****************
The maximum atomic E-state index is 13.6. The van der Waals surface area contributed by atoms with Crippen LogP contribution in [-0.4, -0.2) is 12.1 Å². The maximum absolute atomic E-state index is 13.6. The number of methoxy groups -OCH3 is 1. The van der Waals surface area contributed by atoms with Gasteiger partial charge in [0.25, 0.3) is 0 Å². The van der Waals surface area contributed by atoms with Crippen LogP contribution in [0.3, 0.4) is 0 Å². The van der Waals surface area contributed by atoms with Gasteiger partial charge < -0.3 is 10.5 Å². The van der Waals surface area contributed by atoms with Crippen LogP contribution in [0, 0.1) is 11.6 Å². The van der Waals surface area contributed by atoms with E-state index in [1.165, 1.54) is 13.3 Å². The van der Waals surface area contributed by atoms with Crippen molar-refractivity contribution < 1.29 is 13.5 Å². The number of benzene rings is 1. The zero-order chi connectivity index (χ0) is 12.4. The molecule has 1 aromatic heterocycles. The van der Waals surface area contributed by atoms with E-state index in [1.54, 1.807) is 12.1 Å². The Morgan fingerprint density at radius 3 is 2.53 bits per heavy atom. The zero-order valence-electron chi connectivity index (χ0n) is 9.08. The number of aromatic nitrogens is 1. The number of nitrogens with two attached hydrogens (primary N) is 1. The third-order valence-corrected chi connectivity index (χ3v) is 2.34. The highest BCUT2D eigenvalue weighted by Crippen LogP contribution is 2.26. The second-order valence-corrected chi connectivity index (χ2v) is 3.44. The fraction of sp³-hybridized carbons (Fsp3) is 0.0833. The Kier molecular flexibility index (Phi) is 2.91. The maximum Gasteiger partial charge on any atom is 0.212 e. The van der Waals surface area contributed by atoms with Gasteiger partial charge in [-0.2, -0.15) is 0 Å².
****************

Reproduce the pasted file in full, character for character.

The maximum atomic E-state index is 13.6. The van der Waals surface area contributed by atoms with Crippen LogP contribution in [-0.4, -0.2) is 12.1 Å². The maximum absolute atomic E-state index is 13.6. The number of methoxy groups -OCH3 is 1. The van der Waals surface area contributed by atoms with Gasteiger partial charge in [0.25, 0.3) is 0 Å². The van der Waals surface area contributed by atoms with Crippen LogP contribution in [0.3, 0.4) is 0 Å². The van der Waals surface area contributed by atoms with Gasteiger partial charge < -0.3 is 10.5 Å². The van der Waals surface area contributed by atoms with Crippen LogP contribution in [0, 0.1) is 11.6 Å². The van der Waals surface area contributed by atoms with E-state index in [1.165, 1.54) is 13.3 Å². The van der Waals surface area contributed by atoms with Crippen molar-refractivity contribution < 1.29 is 13.5 Å². The number of benzene rings is 1. The zero-order chi connectivity index (χ0) is 12.4. The molecule has 1 aromatic heterocycles. The van der Waals surface area contributed by atoms with E-state index in [1.54, 1.807) is 12.1 Å². The Morgan fingerprint density at radius 3 is 2.53 bits per heavy atom. The zero-order valence-electron chi connectivity index (χ0n) is 9.08. The number of aromatic nitrogens is 1. The number of nitrogens with two attached hydrogens (primary N) is 1. The third-order valence-corrected chi connectivity index (χ3v) is 2.34. The highest BCUT2D eigenvalue weighted by Crippen LogP contribution is 2.26. The second-order valence-corrected chi connectivity index (χ2v) is 3.44. The fraction of sp³-hybridized carbons (Fsp3) is 0.0833. The Kier molecular flexibility index (Phi) is 2.91. The maximum Gasteiger partial charge on any atom is 0.212 e. The van der Waals surface area contributed by atoms with Gasteiger partial charge in [-0.2, -0.15) is 0 Å².